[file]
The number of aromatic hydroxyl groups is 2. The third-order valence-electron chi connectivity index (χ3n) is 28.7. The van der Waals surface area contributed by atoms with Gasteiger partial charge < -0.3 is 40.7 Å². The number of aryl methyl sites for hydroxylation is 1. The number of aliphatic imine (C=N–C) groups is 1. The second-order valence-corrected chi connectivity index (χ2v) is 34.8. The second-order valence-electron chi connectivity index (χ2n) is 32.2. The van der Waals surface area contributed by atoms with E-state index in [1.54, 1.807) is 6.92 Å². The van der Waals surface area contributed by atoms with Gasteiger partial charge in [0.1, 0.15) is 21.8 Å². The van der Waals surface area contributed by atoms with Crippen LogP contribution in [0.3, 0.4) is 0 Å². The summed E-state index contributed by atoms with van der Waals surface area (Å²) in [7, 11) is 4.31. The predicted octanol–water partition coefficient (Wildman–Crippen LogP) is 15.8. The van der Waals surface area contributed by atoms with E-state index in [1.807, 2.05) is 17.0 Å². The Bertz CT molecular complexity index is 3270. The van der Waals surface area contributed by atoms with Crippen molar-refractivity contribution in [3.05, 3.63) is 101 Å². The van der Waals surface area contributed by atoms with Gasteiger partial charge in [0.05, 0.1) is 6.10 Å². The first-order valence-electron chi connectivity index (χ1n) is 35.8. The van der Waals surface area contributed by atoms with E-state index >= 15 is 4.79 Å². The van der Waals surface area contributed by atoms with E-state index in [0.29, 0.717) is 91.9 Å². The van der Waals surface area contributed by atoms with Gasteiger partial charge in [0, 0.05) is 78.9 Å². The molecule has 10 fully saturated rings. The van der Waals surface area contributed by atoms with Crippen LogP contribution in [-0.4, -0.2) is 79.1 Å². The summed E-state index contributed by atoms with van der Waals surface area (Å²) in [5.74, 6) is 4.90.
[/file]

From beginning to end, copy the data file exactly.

The number of aromatic hydroxyl groups is 2. The third-order valence-electron chi connectivity index (χ3n) is 28.7. The van der Waals surface area contributed by atoms with Gasteiger partial charge < -0.3 is 40.7 Å². The number of aryl methyl sites for hydroxylation is 1. The number of aliphatic imine (C=N–C) groups is 1. The second-order valence-corrected chi connectivity index (χ2v) is 34.8. The second-order valence-electron chi connectivity index (χ2n) is 32.2. The van der Waals surface area contributed by atoms with E-state index in [1.54, 1.807) is 6.92 Å². The van der Waals surface area contributed by atoms with Gasteiger partial charge in [0.1, 0.15) is 21.8 Å². The van der Waals surface area contributed by atoms with Crippen LogP contribution in [0.3, 0.4) is 0 Å². The summed E-state index contributed by atoms with van der Waals surface area (Å²) in [7, 11) is 4.31. The predicted octanol–water partition coefficient (Wildman–Crippen LogP) is 15.8. The van der Waals surface area contributed by atoms with E-state index in [1.807, 2.05) is 17.0 Å². The Bertz CT molecular complexity index is 3270. The van der Waals surface area contributed by atoms with Crippen molar-refractivity contribution in [3.05, 3.63) is 101 Å². The van der Waals surface area contributed by atoms with Gasteiger partial charge in [0.05, 0.1) is 6.10 Å². The first-order valence-electron chi connectivity index (χ1n) is 35.8. The van der Waals surface area contributed by atoms with E-state index >= 15 is 4.79 Å². The van der Waals surface area contributed by atoms with E-state index in [0.29, 0.717) is 91.9 Å². The van der Waals surface area contributed by atoms with Gasteiger partial charge in [0, 0.05) is 78.9 Å². The molecule has 10 fully saturated rings. The van der Waals surface area contributed by atoms with Crippen LogP contribution in [-0.4, -0.2) is 79.1 Å². The summed E-state index contributed by atoms with van der Waals surface area (Å²) in [5.74, 6) is 4.90.